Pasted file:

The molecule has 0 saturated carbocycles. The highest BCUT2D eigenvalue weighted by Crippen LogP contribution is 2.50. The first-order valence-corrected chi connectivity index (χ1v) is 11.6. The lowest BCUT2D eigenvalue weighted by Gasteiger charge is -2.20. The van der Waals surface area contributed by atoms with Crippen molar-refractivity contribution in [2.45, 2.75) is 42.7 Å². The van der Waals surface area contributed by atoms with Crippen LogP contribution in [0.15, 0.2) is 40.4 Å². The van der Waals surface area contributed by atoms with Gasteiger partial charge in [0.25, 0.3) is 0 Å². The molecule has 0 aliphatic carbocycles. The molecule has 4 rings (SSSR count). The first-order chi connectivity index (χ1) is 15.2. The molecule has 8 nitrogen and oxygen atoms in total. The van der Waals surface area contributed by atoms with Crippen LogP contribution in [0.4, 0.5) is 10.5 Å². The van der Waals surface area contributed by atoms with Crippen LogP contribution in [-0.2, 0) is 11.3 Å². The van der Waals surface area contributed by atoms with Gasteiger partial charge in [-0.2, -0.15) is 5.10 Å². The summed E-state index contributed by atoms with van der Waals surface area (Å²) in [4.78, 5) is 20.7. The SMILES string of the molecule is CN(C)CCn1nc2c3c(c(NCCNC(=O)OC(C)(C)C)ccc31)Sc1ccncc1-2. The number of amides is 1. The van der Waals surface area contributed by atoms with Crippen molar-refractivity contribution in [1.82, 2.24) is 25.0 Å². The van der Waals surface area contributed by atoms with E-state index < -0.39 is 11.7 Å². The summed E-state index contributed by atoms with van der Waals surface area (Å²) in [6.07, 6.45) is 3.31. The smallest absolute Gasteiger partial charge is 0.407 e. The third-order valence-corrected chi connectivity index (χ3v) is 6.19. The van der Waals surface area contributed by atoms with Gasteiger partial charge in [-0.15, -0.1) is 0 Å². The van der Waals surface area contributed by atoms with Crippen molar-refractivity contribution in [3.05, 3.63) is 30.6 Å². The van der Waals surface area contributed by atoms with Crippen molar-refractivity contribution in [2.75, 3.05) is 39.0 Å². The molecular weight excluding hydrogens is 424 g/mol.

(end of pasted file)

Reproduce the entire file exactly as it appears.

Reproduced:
The molecule has 0 saturated carbocycles. The highest BCUT2D eigenvalue weighted by Crippen LogP contribution is 2.50. The first-order valence-corrected chi connectivity index (χ1v) is 11.6. The lowest BCUT2D eigenvalue weighted by Gasteiger charge is -2.20. The van der Waals surface area contributed by atoms with Crippen molar-refractivity contribution in [2.45, 2.75) is 42.7 Å². The van der Waals surface area contributed by atoms with Crippen LogP contribution in [0.15, 0.2) is 40.4 Å². The van der Waals surface area contributed by atoms with Gasteiger partial charge in [0.25, 0.3) is 0 Å². The molecule has 0 aliphatic carbocycles. The molecule has 4 rings (SSSR count). The first-order chi connectivity index (χ1) is 15.2. The molecule has 8 nitrogen and oxygen atoms in total. The van der Waals surface area contributed by atoms with Crippen LogP contribution in [0.4, 0.5) is 10.5 Å². The van der Waals surface area contributed by atoms with Crippen LogP contribution in [-0.2, 0) is 11.3 Å². The van der Waals surface area contributed by atoms with Gasteiger partial charge in [-0.2, -0.15) is 5.10 Å². The summed E-state index contributed by atoms with van der Waals surface area (Å²) in [4.78, 5) is 20.7. The SMILES string of the molecule is CN(C)CCn1nc2c3c(c(NCCNC(=O)OC(C)(C)C)ccc31)Sc1ccncc1-2. The number of amides is 1. The van der Waals surface area contributed by atoms with Crippen molar-refractivity contribution in [1.82, 2.24) is 25.0 Å². The van der Waals surface area contributed by atoms with E-state index < -0.39 is 11.7 Å². The summed E-state index contributed by atoms with van der Waals surface area (Å²) in [6.07, 6.45) is 3.31. The smallest absolute Gasteiger partial charge is 0.407 e. The third-order valence-corrected chi connectivity index (χ3v) is 6.19. The van der Waals surface area contributed by atoms with Gasteiger partial charge in [-0.15, -0.1) is 0 Å². The van der Waals surface area contributed by atoms with Crippen molar-refractivity contribution in [3.05, 3.63) is 30.6 Å². The van der Waals surface area contributed by atoms with Crippen molar-refractivity contribution in [2.75, 3.05) is 39.0 Å². The molecular weight excluding hydrogens is 424 g/mol.